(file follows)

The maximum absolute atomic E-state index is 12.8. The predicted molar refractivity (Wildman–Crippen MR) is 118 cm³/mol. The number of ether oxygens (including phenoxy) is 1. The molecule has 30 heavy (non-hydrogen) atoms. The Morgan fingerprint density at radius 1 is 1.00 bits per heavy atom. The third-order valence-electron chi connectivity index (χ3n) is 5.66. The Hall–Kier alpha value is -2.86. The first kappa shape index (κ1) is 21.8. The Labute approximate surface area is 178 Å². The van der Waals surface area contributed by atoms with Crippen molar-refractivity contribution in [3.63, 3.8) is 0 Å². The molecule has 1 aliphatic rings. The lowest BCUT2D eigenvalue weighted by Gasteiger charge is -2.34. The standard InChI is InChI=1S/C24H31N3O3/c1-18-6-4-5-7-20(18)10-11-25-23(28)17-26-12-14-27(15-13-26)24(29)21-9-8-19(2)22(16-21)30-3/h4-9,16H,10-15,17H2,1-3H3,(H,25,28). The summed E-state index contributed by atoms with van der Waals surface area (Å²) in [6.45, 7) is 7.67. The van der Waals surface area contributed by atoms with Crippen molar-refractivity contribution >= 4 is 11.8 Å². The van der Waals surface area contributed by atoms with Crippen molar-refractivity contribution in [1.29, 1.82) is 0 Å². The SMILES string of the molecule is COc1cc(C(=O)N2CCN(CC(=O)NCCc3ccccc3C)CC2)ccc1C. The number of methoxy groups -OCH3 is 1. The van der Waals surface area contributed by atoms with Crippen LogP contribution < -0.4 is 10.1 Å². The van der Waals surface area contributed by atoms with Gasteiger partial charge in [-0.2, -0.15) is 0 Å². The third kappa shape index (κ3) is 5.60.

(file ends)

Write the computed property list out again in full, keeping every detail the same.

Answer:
The maximum absolute atomic E-state index is 12.8. The predicted molar refractivity (Wildman–Crippen MR) is 118 cm³/mol. The number of ether oxygens (including phenoxy) is 1. The molecule has 30 heavy (non-hydrogen) atoms. The Morgan fingerprint density at radius 1 is 1.00 bits per heavy atom. The third-order valence-electron chi connectivity index (χ3n) is 5.66. The Hall–Kier alpha value is -2.86. The first kappa shape index (κ1) is 21.8. The Labute approximate surface area is 178 Å². The van der Waals surface area contributed by atoms with Crippen molar-refractivity contribution in [3.63, 3.8) is 0 Å². The molecule has 1 aliphatic rings. The lowest BCUT2D eigenvalue weighted by Gasteiger charge is -2.34. The standard InChI is InChI=1S/C24H31N3O3/c1-18-6-4-5-7-20(18)10-11-25-23(28)17-26-12-14-27(15-13-26)24(29)21-9-8-19(2)22(16-21)30-3/h4-9,16H,10-15,17H2,1-3H3,(H,25,28). The summed E-state index contributed by atoms with van der Waals surface area (Å²) in [6.45, 7) is 7.67. The van der Waals surface area contributed by atoms with Crippen molar-refractivity contribution >= 4 is 11.8 Å². The van der Waals surface area contributed by atoms with Crippen molar-refractivity contribution in [1.29, 1.82) is 0 Å². The SMILES string of the molecule is COc1cc(C(=O)N2CCN(CC(=O)NCCc3ccccc3C)CC2)ccc1C. The number of methoxy groups -OCH3 is 1. The van der Waals surface area contributed by atoms with Crippen LogP contribution < -0.4 is 10.1 Å². The van der Waals surface area contributed by atoms with Gasteiger partial charge in [-0.2, -0.15) is 0 Å². The third kappa shape index (κ3) is 5.60.